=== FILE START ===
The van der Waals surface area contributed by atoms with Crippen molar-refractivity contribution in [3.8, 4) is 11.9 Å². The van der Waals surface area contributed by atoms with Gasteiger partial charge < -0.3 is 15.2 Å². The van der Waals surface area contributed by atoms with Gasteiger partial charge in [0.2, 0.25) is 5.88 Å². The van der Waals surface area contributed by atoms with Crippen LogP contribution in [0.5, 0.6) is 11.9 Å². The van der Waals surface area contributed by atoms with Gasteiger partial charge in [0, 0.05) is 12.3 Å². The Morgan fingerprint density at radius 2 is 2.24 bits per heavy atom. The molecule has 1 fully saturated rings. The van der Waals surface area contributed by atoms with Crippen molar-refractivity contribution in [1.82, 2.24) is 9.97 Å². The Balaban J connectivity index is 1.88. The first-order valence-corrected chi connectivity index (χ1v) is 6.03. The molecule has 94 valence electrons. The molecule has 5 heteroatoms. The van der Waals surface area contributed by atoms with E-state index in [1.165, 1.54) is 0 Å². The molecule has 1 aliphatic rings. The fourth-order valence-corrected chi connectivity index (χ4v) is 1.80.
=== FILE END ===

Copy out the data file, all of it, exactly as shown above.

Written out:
The van der Waals surface area contributed by atoms with Crippen molar-refractivity contribution in [3.8, 4) is 11.9 Å². The van der Waals surface area contributed by atoms with Gasteiger partial charge < -0.3 is 15.2 Å². The van der Waals surface area contributed by atoms with Gasteiger partial charge in [0.2, 0.25) is 5.88 Å². The van der Waals surface area contributed by atoms with Crippen LogP contribution in [0.5, 0.6) is 11.9 Å². The van der Waals surface area contributed by atoms with Gasteiger partial charge in [0, 0.05) is 12.3 Å². The Morgan fingerprint density at radius 2 is 2.24 bits per heavy atom. The molecule has 1 fully saturated rings. The van der Waals surface area contributed by atoms with Crippen molar-refractivity contribution in [1.82, 2.24) is 9.97 Å². The Balaban J connectivity index is 1.88. The first-order valence-corrected chi connectivity index (χ1v) is 6.03. The molecule has 94 valence electrons. The molecule has 5 heteroatoms. The van der Waals surface area contributed by atoms with E-state index in [1.165, 1.54) is 0 Å². The molecule has 1 aliphatic rings. The fourth-order valence-corrected chi connectivity index (χ4v) is 1.80.